Well, for a start, it is worth reminding that, although it is true that the University of Cambridge has  received more than £10 million from fossil fuel companies in the past years, these financial resources only amounted to 0.1% of the total income in the years 2021-2022. It is safe to say that Cambridge is not building their future on the shoulders of oil tycoons.

On the other hand, this does not mean that such fundings are insignificant. The recent report by former UN Climate Change High Level Champion for COP26 Nigel Topping addresses an important point on researchers’ freedom of action. Several ongoing and planned cutting-edge research projects resulted from a collaboration between academics and experienced companies.

Some of these research efforts might even lead to real-world technologies for sustainability. Important achievements in energy storage or carbon capture and utilisation might never see the light as a result of the drastic banishment of industries concerned with fossils (especially those only having indirect connections with fossil-extracting companies, which would also be denied any contact with the University if the Grace passed).


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The Committee on Benefactions and External and Legal Affairs (CBELA) was initiated in Cambridge in 2018 precisely to guarantee that external donations are in line with the University’s goals, including going net zero by 2050. The CBELA could therefore judge the validity of research projects funded by fossil fuel companies. Rejecting them on principle would be simply a whim to protect Cambridge’s spotless reputation.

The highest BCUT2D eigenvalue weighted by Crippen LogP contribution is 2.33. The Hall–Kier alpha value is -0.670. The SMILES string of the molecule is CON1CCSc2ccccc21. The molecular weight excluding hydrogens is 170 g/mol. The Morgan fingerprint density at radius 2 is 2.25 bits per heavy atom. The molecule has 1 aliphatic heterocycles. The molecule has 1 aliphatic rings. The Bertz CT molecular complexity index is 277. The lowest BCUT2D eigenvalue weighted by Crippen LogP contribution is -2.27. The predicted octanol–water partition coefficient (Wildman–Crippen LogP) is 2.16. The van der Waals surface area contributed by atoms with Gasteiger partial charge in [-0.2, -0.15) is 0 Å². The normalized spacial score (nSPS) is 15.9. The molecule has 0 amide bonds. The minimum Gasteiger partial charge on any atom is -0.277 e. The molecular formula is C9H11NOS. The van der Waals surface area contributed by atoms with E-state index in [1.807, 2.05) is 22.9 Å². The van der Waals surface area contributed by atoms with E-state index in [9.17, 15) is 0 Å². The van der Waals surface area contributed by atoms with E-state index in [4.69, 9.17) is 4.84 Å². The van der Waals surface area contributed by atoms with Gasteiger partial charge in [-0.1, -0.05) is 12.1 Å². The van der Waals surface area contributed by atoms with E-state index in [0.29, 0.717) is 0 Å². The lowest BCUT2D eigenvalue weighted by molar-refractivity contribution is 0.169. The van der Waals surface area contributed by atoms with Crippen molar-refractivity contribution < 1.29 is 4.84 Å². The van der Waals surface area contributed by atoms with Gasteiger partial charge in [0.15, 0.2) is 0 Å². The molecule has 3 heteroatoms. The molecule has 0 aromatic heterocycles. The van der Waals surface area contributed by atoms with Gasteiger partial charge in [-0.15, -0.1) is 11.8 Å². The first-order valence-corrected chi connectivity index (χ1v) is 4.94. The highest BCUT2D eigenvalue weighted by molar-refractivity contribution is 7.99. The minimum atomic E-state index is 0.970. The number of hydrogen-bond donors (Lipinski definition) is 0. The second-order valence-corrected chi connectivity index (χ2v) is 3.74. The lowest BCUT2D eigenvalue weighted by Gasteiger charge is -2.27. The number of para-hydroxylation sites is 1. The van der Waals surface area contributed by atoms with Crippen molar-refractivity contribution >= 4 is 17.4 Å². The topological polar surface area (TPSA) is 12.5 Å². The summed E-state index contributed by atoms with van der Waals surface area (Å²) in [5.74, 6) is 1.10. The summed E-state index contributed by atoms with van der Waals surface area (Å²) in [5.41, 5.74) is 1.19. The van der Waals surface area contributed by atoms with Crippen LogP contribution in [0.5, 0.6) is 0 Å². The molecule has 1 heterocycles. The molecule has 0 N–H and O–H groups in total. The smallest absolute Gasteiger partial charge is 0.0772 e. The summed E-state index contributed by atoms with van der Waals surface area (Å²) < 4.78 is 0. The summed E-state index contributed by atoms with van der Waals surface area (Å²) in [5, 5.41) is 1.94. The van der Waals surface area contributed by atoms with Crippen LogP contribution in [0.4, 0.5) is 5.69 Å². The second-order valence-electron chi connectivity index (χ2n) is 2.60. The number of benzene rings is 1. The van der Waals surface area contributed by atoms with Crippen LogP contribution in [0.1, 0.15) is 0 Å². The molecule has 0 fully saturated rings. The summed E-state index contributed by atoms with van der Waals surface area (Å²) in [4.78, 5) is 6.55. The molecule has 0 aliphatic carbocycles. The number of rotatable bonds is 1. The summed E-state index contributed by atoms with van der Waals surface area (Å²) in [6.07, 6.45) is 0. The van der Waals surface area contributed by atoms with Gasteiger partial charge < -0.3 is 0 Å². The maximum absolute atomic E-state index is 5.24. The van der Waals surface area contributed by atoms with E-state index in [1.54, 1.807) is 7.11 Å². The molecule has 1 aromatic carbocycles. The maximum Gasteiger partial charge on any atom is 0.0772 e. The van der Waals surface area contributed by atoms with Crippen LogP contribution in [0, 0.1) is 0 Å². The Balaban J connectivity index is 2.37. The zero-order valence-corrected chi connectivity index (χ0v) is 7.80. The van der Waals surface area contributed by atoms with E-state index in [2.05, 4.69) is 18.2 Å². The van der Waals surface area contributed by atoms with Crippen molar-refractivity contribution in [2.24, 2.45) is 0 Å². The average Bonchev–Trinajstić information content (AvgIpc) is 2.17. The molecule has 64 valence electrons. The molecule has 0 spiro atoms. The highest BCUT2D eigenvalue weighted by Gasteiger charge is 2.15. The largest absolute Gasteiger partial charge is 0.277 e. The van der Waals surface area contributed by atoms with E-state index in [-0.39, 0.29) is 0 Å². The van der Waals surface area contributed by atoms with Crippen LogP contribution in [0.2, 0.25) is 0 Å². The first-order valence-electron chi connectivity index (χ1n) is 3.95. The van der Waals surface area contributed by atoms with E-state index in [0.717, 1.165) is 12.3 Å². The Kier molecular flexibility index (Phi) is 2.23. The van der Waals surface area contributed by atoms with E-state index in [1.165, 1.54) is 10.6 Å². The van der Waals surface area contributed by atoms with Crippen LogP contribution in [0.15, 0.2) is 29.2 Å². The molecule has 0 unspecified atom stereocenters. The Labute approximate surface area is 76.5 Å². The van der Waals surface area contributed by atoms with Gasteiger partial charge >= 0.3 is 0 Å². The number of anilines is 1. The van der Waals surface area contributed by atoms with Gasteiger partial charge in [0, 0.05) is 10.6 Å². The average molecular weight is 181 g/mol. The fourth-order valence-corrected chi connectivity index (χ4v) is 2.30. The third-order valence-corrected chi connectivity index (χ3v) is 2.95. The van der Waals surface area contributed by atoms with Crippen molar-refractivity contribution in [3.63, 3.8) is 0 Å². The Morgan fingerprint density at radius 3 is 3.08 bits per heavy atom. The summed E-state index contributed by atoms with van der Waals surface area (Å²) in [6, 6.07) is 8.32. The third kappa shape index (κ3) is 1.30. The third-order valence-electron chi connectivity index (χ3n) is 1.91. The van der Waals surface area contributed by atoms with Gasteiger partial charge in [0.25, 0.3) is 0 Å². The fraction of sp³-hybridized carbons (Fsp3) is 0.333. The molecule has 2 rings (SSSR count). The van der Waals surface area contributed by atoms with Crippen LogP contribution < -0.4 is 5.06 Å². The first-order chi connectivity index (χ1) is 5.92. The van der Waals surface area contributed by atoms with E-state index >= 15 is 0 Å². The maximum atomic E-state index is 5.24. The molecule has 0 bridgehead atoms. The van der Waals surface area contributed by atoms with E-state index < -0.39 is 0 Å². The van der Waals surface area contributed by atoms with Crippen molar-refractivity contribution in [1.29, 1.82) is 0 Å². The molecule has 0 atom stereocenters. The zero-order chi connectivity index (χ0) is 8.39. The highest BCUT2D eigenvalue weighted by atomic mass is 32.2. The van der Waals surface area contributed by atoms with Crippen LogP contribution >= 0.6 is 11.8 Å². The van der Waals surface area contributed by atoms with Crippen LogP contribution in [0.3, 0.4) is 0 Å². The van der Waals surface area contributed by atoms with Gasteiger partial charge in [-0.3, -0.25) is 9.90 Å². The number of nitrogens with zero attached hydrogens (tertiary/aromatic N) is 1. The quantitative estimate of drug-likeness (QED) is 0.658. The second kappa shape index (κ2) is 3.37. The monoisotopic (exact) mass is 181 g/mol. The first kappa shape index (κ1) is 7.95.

What we need is a comprehensive metric to assess the benefits that fossil companies receive from financing the University (is it merely greenwashing or does that result in a net increase of their financial and political power?) versus the troubles that the University might face by keeping accepting money from Shell and BP.

If it is all about preserving the image of a righteous, distinguished institution, then maybe we are fighting the wrong battle, because big companies will find other wells where to pour their money into.